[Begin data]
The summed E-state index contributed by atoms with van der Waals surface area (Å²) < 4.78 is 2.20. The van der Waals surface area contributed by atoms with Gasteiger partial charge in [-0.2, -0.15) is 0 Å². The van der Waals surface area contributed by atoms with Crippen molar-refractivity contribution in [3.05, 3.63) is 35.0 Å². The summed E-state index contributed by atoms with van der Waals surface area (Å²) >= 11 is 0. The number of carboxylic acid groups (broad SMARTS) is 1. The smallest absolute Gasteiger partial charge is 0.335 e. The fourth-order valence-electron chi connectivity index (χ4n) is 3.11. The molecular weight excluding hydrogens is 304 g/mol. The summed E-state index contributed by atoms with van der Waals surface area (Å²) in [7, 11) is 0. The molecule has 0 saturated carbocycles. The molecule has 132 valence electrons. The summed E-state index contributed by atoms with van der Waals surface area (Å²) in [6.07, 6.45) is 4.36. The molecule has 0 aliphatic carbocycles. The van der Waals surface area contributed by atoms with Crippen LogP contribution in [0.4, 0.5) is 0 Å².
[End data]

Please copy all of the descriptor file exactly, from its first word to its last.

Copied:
The summed E-state index contributed by atoms with van der Waals surface area (Å²) < 4.78 is 2.20. The van der Waals surface area contributed by atoms with Gasteiger partial charge in [-0.2, -0.15) is 0 Å². The van der Waals surface area contributed by atoms with Crippen molar-refractivity contribution in [3.05, 3.63) is 35.0 Å². The summed E-state index contributed by atoms with van der Waals surface area (Å²) >= 11 is 0. The number of carboxylic acid groups (broad SMARTS) is 1. The smallest absolute Gasteiger partial charge is 0.335 e. The fourth-order valence-electron chi connectivity index (χ4n) is 3.11. The molecular weight excluding hydrogens is 304 g/mol. The summed E-state index contributed by atoms with van der Waals surface area (Å²) in [7, 11) is 0. The molecule has 0 saturated carbocycles. The molecule has 132 valence electrons. The summed E-state index contributed by atoms with van der Waals surface area (Å²) in [6.07, 6.45) is 4.36. The molecule has 0 aliphatic carbocycles. The van der Waals surface area contributed by atoms with Crippen LogP contribution in [0.4, 0.5) is 0 Å².